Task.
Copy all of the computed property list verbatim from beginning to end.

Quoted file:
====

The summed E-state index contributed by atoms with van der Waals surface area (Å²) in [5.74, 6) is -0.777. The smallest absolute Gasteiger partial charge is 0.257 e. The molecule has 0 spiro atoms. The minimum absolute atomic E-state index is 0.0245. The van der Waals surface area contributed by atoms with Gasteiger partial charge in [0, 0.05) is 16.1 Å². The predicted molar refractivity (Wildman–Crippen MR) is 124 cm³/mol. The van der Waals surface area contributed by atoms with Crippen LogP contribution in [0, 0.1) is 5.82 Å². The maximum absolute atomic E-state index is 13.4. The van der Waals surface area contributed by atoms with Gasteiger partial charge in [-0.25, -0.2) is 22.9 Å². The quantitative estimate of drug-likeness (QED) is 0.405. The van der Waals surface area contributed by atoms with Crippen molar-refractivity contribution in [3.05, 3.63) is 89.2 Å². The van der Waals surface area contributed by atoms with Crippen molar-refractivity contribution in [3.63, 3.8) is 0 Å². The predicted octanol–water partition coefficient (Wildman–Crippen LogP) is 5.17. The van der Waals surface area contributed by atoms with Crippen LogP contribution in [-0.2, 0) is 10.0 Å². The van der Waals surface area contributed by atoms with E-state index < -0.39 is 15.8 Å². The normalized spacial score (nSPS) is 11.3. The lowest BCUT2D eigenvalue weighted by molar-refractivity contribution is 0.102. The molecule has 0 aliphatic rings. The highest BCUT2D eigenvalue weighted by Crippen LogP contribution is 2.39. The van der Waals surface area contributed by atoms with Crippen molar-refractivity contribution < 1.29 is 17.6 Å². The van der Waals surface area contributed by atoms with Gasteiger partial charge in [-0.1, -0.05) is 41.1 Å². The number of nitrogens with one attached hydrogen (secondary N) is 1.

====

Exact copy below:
The summed E-state index contributed by atoms with van der Waals surface area (Å²) in [5.74, 6) is -0.777. The smallest absolute Gasteiger partial charge is 0.257 e. The molecule has 0 spiro atoms. The minimum absolute atomic E-state index is 0.0245. The van der Waals surface area contributed by atoms with Gasteiger partial charge in [0, 0.05) is 16.1 Å². The predicted molar refractivity (Wildman–Crippen MR) is 124 cm³/mol. The van der Waals surface area contributed by atoms with Crippen LogP contribution in [0, 0.1) is 5.82 Å². The maximum absolute atomic E-state index is 13.4. The van der Waals surface area contributed by atoms with Gasteiger partial charge in [-0.25, -0.2) is 22.9 Å². The quantitative estimate of drug-likeness (QED) is 0.405. The van der Waals surface area contributed by atoms with Crippen molar-refractivity contribution in [3.05, 3.63) is 89.2 Å². The van der Waals surface area contributed by atoms with Crippen molar-refractivity contribution in [3.63, 3.8) is 0 Å². The predicted octanol–water partition coefficient (Wildman–Crippen LogP) is 5.17. The van der Waals surface area contributed by atoms with Crippen LogP contribution in [-0.2, 0) is 10.0 Å². The van der Waals surface area contributed by atoms with E-state index < -0.39 is 15.8 Å². The normalized spacial score (nSPS) is 11.3. The lowest BCUT2D eigenvalue weighted by molar-refractivity contribution is 0.102. The molecule has 0 aliphatic rings. The highest BCUT2D eigenvalue weighted by Crippen LogP contribution is 2.39. The van der Waals surface area contributed by atoms with Crippen molar-refractivity contribution < 1.29 is 17.6 Å². The van der Waals surface area contributed by atoms with Gasteiger partial charge in [-0.1, -0.05) is 41.1 Å². The number of nitrogens with one attached hydrogen (secondary N) is 1.